The digital age has revolutionized the way that adolescents communicate, learn, and socialize. While technology offers positive opportunities for learning and connection, it has also introduced a set of challenges that previous generations did not face. Further, virtual platforms are often seen as being “consequence-free,” making it more difficult, at times, to choose between right and wrong. Equipping students with tools to handle technology wisely, and how to develop and engage in healthy relationships, will serve them beyond their time at Lawrenceville.
While the pursuit of academic excellence remains pivotal, the wellbeing of our students is paramount. As academic pressures increase, we must empower our students to balance ambition with maintaining their mental health.
We aim to emphasize strong social connections, emotional regulation, and goal-oriented behaviors to help our students develop the foundation of their wellbeing. By championing empathy, dialogue, and acceptance, we are shaping a generation of students who can thrive intellectually without compromising their inner peace.
Our current students started to come of age during the pandemic, and the confusing messages and tensions of that period informed their development. Their experiences at that impressionable age were typically family-focused and self-directed but also included fears of resource scarcity, social isolation, over-reliance on digital and social media, having academic grades/performance be the only measure their schools could make of them, and the potential viral dangers of public places. Consciously or not, these same aspects now seem coded into the students' sense of themselves and their experience of community.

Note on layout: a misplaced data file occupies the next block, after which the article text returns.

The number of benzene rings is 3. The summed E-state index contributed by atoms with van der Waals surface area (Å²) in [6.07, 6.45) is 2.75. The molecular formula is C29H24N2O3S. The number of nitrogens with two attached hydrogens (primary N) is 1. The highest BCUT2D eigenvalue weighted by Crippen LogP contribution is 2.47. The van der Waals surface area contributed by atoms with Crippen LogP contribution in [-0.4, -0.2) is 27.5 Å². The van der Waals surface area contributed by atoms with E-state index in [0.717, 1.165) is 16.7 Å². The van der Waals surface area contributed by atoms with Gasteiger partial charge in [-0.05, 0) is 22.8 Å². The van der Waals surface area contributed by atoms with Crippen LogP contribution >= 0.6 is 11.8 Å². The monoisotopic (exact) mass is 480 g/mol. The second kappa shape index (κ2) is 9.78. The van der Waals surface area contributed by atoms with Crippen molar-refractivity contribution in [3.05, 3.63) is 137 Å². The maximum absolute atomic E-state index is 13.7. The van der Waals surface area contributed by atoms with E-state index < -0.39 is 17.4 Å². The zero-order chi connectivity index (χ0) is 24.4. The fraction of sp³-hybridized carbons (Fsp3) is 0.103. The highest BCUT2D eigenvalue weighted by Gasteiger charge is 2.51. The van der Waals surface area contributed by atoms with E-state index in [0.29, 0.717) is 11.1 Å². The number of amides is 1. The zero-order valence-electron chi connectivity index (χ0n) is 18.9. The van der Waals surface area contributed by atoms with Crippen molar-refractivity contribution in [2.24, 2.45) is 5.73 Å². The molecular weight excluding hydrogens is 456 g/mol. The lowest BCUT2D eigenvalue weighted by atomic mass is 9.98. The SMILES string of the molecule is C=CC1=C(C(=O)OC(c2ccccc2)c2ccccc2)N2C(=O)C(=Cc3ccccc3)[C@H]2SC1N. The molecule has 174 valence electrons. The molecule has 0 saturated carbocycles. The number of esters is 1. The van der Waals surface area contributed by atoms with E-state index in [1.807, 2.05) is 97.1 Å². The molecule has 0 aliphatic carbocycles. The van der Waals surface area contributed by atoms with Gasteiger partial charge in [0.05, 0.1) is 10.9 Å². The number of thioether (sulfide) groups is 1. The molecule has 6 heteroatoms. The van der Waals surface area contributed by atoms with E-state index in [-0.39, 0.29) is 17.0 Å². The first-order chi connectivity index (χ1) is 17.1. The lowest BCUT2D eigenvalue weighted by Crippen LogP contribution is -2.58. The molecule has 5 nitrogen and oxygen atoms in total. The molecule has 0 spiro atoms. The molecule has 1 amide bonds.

House life combats all of those pandemic challenges and can help rewrite that code. And House life is most successful when students’ eagerness for social interaction, their desire to explore different aspects of their identity, and their willingness to balance their own desires with respect for others’ needs all complement each other in a supportive environment. That combination for House life closely mirrors the recipe for personal wellbeing. The discussions and experiences in the Houses, coupled with a general atmosphere of kindness and dignity, can continue to do the essential work of creating individuals prepared for thoughtful, informed decision-making and readiness for post-Lawrenceville independence.
This has always been at the heart of great parenting and great education. There is nothing new or faddish about it. Yet, we live in a world that seems to blare, at the incessant pace of a 24-hour news cycle, that adolescents are constantly in crisis, moving in the wrong direction, broken. It can be easy for anyone to lose sight of who they really are: good inside, growing, and capable of becoming the adults who we need to lead our world tomorrow.
Now is the time to strategically focus on wellbeing, not because we believe our students are broken, but because we know that they are whole. We owe it to them to reaffirm, re-center, and re-animate protective forces in a modern and changing world. The world needs us to do this work because, while prevailing messages suggest we cannot cultivate the elements of wellbeing in teens today, we absolutely can – and in doing so, we chart a path for others to follow.
A foundational Wellbeing Lexicon supports our ability to have productive community conversations, and to be better equipped to communicate our needs to one another. By working off of a common vocabulary, we can more effectively identify how we are feeling and how to ask for support. These definitions are gleaned from across the wellbeing landscape, including the Centers for Disease Control and Prevention and other sources used by mental health clinicians, including mental health diagnostic guides.
This lexicon and many other resources for our community are available here.